I get a chuckle when people modify absolute words, such as unique – it means one of a kind, so how can it be really unique or very unique? Either it’s unique or it isn’t. In the movie Princess Bride, poor Wesley was pronounced mostly dead. Sorry – you’re dead or you’re not. You may be almost dead, but mostly dead would signify that some of you was dead which of course can’t be or all of you would be dead. Perfect is another one of these words. If the show was perfect with a few exceptions, then, of course it wasn’t perfect was it? Again mostly perfect – nope! Almost perfect – sure! Here are a few more words that can’t be modified: absolute, straight, identical, infinite and mortal!
Let’s get them right:
Recently, my interlocutor– the person I was speaking with, (I just had to use that word) commented that what we were discussing was a mute point. Mute means unable to speak whereas moot means irrelevant. The word moot often heard in legal discussions where a decision has already been made, there’s no point discussing it further- it is moot.
Adverse and averse: I find that people often use these two words interchangeably. Although they sound alike, they are very different in meaning. Adverse means contrary, hostile or in active opposition to (think adversary) while averse means unwilling, disinclined (think aversion).
Decimate versus devastate: I hear people referring to the destruction of something as being decimated. The macabre roots of this word are in Latin where a Roman punishment was to kill one in ten men, so when something is decimated it is ten percent destroyed. If you are looking for a total wipe out the word is devastate. It means to destroy, demolish, ravage and generally make a total mess of things.
Ultimate and penultimate: Ultimate is probably one of the most misused words. Ask anyone, they’ll tell you it’s the best, the highest, the most wonderful! Actually it means the last in a list of items. If you saved the best to the last, then you could say the ultimate was the best but alas ultimate cannot stand alone. Recently I heard a sportscaster go on at great length describing the final game of the season as the penultimate match. Well it does sound sexier than plain old ultimate but alas it is even less than ultimate. Penultimate means the second from the last. Perhaps he should have stayed with the words ‘final match’ and stayed out of trouble.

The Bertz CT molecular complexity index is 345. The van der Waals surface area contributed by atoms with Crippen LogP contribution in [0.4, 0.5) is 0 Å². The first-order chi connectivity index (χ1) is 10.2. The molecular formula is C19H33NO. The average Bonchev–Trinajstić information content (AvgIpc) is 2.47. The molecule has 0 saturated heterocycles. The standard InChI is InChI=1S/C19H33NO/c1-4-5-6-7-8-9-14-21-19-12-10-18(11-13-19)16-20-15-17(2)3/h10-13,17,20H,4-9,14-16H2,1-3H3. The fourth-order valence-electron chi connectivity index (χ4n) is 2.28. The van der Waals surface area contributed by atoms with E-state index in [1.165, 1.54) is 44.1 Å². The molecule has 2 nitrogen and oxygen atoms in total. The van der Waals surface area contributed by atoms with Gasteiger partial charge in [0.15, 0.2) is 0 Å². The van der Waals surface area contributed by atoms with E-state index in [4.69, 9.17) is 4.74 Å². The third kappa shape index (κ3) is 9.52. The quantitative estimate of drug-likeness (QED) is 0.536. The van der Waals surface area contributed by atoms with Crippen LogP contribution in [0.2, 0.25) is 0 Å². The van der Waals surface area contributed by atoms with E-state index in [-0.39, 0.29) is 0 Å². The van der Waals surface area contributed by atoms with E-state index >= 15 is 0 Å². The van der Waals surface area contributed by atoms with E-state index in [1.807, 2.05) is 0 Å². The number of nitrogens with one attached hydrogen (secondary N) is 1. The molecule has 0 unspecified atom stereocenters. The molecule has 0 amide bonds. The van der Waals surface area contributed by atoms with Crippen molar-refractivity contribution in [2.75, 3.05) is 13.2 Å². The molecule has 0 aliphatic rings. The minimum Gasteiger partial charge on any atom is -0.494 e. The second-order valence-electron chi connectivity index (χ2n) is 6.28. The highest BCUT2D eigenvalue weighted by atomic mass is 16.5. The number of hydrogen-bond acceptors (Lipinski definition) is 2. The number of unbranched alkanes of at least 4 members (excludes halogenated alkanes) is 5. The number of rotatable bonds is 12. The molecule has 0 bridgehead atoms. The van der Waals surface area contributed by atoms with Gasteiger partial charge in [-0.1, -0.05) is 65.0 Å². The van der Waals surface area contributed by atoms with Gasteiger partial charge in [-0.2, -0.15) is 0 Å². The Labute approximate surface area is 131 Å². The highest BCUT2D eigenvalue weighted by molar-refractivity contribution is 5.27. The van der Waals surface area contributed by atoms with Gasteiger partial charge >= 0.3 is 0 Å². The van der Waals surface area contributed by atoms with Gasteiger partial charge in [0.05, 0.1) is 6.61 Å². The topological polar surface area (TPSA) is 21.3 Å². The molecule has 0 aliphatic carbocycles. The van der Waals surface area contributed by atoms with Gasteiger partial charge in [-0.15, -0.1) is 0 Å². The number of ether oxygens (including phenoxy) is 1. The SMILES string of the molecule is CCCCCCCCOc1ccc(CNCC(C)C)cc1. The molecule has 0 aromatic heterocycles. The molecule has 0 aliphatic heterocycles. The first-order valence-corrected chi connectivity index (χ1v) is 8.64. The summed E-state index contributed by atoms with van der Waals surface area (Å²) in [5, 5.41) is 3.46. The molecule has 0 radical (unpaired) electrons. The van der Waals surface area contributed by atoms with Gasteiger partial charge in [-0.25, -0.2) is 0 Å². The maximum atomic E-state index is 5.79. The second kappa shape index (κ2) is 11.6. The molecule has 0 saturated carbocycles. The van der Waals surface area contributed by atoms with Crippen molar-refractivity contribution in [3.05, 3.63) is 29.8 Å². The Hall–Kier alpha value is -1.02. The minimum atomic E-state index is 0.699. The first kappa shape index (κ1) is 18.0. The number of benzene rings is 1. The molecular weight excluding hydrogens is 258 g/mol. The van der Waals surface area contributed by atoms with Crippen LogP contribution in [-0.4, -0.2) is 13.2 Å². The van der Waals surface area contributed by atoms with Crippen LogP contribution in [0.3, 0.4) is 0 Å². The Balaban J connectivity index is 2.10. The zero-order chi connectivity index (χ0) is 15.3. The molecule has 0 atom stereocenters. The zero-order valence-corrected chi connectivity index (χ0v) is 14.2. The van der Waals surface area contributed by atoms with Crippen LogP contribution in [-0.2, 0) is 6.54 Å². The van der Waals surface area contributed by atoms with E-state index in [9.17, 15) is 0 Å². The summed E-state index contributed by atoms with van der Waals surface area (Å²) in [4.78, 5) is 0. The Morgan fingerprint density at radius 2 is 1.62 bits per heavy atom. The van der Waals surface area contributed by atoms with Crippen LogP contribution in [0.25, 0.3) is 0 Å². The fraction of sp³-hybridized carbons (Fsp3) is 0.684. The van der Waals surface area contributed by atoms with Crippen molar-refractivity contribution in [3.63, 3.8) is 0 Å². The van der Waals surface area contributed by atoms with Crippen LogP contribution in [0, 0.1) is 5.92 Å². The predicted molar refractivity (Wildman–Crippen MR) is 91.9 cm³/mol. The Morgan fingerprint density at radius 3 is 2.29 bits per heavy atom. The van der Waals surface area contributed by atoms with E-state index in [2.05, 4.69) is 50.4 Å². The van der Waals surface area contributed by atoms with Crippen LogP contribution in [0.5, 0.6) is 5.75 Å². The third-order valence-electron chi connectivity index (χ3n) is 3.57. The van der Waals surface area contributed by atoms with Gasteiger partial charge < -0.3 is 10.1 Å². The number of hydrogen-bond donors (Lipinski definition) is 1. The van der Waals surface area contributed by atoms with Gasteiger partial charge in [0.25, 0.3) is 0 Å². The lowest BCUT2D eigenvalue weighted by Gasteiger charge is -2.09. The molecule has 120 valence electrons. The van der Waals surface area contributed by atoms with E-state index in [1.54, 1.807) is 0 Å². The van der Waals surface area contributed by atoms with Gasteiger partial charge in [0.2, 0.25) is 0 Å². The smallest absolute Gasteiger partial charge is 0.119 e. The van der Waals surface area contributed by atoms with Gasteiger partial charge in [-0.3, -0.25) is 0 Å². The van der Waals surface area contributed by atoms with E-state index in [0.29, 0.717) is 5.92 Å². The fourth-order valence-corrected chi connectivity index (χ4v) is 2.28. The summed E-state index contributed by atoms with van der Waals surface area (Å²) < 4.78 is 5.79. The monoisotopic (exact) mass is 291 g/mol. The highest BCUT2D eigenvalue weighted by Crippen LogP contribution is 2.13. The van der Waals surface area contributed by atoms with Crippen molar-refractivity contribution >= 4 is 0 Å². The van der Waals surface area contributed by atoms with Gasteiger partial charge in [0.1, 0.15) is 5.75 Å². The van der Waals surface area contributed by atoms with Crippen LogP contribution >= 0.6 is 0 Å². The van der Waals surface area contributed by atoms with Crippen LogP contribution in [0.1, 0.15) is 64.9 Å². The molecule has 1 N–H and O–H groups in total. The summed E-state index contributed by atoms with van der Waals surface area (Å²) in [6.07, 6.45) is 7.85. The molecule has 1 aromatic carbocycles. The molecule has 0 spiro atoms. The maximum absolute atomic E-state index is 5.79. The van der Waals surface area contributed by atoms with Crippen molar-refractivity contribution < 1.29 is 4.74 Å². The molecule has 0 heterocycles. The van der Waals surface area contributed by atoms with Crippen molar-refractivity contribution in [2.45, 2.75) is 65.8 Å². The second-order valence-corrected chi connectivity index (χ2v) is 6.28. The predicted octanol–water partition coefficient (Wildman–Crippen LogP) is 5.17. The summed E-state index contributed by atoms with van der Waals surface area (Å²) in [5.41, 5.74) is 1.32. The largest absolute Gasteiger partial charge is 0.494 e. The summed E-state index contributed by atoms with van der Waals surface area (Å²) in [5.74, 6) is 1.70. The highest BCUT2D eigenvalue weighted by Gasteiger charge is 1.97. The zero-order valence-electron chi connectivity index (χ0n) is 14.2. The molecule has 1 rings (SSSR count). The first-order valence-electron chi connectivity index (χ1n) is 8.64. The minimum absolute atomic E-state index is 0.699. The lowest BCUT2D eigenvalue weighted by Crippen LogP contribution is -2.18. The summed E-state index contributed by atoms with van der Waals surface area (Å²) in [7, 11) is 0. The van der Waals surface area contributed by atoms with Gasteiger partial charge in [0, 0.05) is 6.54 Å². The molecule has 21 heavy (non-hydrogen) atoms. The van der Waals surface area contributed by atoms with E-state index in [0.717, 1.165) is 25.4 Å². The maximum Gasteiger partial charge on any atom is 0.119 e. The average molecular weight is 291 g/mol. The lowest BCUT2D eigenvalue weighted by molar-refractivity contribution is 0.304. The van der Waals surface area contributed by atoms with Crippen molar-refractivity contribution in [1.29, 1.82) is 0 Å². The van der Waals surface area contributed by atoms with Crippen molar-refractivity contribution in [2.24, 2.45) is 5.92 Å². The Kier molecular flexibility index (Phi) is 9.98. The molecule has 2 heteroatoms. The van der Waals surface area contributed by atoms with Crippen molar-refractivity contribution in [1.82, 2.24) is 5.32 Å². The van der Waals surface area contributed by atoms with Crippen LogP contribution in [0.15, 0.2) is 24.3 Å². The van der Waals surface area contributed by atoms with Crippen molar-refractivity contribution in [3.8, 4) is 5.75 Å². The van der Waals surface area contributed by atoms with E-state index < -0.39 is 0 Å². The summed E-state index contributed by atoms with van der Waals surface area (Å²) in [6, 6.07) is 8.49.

Today’s Canadian challenges: Dazzle your friends at your next party and say: Quesnel – kw’Nell; Skidegate on Haida Gwaii – skid-i-git (equal stress on all syllables); Saskatchewan – locals know if you’re from elsewhere if you pronounce it Saskatchew-wan, to fit in make it Sas-KAT-chewin; In Manitoba we have The Pas– the paw; La belle province Quebec is Ke-Bek; Quidi Vidi Newfoundland – kiddi viddi – and Newfoundland pronounced as newfun-land (rhymes with understand); and finally Iqaluit (formerly Frobisher Bay) ee-Kallo-wit, stress on the second syllable.
So as they say in Quiddi Viddi, Stay where you’re at and I’ll come where you’re to!
Ciao for now!